JENNY SEALEY, presented by Harriet Walter DBE
Jenny Sealey has been Artistic Director of the Graeae Theatre Company since 1997. Under her leadership, Graeae has been at the forefront of challenging our preconceptions about disability theatre and Sealey has been its champion, especially when it comes to encouraging disabled actors’ participation in creative roles. In her own words about Romeo and Juliet ‘Shakespeare did not say whether Juliet was or wasn’t deaf, or blind, or disabled, so excuse me, we can be in any goddamn Shakespeare play that we want to be.’
ANNA NEWELL, presented by Moira Buffini
Anna Newell is known for her creative productions which prioritise marginalised audiences; for her innovative use of performance spaces that create ideal conditions for audiences who, either from age or ability, have slower cognitive processing; for staging portable performances which ensures her work is seen by the most disadvantaged families in Northern Ireland and for transforming our understanding of the positive impact theatre can have right from the day we are born.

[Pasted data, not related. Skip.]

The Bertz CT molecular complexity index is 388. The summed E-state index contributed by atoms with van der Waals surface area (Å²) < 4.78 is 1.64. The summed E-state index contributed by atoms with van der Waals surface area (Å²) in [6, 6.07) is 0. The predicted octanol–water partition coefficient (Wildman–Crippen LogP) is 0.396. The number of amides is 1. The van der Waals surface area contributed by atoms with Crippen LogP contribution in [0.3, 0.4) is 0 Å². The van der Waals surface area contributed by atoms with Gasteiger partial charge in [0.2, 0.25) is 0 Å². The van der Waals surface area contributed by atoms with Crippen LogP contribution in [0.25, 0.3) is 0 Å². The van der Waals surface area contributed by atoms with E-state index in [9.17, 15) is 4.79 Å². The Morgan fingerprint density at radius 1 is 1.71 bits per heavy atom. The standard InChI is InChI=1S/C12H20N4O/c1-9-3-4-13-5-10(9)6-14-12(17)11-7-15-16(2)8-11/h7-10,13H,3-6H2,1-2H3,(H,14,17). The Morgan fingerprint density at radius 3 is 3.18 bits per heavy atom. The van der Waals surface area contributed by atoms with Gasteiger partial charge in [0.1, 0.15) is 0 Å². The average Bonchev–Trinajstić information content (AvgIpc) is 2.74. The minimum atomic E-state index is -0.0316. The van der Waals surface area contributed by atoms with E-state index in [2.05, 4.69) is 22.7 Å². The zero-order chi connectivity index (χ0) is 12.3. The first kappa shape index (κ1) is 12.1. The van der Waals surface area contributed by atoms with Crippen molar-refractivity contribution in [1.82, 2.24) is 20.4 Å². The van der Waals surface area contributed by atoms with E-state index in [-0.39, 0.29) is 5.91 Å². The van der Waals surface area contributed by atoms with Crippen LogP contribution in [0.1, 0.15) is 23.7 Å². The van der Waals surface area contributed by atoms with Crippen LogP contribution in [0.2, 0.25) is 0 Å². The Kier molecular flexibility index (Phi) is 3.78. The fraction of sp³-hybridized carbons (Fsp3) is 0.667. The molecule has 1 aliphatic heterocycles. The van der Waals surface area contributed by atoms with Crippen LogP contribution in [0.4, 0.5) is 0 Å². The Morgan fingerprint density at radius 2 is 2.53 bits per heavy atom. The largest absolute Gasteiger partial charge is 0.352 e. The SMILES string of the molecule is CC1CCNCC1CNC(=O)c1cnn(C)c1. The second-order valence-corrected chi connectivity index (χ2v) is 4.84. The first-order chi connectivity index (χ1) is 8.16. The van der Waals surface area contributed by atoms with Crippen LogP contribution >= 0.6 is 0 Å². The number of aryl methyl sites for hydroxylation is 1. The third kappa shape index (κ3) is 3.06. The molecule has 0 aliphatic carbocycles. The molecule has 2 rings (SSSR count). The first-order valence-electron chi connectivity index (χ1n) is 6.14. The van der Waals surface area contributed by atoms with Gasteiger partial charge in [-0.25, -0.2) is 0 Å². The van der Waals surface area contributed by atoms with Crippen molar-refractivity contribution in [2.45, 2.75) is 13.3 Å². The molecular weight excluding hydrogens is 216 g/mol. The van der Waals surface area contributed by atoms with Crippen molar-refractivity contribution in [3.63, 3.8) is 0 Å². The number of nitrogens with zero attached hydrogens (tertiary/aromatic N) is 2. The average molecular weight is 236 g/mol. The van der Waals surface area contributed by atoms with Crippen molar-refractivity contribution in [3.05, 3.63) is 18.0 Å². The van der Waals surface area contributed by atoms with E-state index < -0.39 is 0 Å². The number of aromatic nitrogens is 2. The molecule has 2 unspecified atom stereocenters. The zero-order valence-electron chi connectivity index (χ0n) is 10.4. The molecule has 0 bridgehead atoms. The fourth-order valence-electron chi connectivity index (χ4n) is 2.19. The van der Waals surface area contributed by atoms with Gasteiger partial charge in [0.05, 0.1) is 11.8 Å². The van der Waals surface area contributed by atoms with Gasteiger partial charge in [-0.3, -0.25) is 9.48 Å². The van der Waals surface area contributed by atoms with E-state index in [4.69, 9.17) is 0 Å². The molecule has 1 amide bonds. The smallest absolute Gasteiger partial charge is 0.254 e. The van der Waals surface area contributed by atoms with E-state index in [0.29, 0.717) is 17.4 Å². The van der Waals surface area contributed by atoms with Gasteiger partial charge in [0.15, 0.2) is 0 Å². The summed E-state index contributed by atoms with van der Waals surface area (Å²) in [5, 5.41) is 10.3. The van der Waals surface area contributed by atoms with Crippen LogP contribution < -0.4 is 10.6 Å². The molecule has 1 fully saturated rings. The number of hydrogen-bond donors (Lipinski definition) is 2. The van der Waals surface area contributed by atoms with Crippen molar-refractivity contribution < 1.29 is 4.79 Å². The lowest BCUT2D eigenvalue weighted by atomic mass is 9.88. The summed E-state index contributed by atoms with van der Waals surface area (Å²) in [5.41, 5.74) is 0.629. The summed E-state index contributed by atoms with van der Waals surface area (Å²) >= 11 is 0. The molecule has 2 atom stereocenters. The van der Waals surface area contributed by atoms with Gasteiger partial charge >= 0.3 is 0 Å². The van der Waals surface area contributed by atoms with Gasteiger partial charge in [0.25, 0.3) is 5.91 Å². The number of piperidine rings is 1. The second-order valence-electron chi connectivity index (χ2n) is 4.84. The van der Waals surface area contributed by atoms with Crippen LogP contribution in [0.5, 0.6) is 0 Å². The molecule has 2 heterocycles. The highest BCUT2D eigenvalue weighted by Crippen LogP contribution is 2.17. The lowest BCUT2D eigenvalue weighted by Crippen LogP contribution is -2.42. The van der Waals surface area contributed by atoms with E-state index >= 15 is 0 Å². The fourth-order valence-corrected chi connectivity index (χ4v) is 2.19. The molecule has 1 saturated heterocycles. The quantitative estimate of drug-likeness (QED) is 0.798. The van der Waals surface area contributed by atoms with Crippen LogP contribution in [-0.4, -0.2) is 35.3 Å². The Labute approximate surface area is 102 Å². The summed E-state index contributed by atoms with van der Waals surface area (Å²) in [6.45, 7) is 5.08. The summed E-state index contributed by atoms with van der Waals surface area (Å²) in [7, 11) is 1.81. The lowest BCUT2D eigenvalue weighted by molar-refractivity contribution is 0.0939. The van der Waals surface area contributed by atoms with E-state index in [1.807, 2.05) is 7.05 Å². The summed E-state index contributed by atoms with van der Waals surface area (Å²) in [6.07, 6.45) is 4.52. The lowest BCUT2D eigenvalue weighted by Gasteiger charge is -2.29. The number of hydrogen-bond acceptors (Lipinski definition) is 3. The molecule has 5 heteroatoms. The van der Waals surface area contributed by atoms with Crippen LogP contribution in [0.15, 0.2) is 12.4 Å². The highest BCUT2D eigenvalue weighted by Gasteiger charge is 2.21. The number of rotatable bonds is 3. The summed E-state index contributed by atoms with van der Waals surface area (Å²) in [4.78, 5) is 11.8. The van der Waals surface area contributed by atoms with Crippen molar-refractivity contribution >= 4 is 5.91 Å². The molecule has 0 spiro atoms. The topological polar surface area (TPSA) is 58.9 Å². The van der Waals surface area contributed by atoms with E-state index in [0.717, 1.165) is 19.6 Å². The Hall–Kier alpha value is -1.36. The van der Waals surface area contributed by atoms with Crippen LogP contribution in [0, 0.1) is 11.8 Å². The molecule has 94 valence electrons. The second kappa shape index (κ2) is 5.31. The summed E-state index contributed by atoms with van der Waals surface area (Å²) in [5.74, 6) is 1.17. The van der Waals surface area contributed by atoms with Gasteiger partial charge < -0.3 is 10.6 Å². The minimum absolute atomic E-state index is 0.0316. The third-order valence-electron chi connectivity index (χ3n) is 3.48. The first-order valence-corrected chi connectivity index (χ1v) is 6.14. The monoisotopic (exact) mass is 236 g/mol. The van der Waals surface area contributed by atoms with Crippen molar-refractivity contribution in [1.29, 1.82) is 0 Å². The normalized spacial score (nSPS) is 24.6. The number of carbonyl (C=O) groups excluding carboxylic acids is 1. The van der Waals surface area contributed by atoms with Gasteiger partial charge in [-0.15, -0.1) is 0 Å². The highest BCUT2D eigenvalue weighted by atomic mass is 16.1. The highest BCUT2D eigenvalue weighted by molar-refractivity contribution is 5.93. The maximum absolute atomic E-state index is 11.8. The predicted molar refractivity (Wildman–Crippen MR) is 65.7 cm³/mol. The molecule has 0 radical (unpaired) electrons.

PAULE CONSTABLE, presented by Bryan Raven, MD of White Light
Paule Constable is one of the UK’s leading lighting designers – a trail-blazing woman who is leading the field in an industry that, more than many others, remains dominated by men. The productions she has lit across theatre, opera and dance are too numerous to name as are the awards she has won over the last two decades – which include 4 Oliviers, 3 LA Critics’ Circle Awards, 2 Tonys, 2 New York Critics’ Award and 2 New York Drama Desk Awards.
Attending the ceremony tonight were senior figures from across the UK theatre industry including Lisa Burger (Executive Director of the National Theatre), Daniel Evans (Artistic Director of Chichester Festival Theatre), Jessica Swale (Olivier award-winning playwright) and Fiona Thomas (VP of Live Entertainment for Disney Theatricals).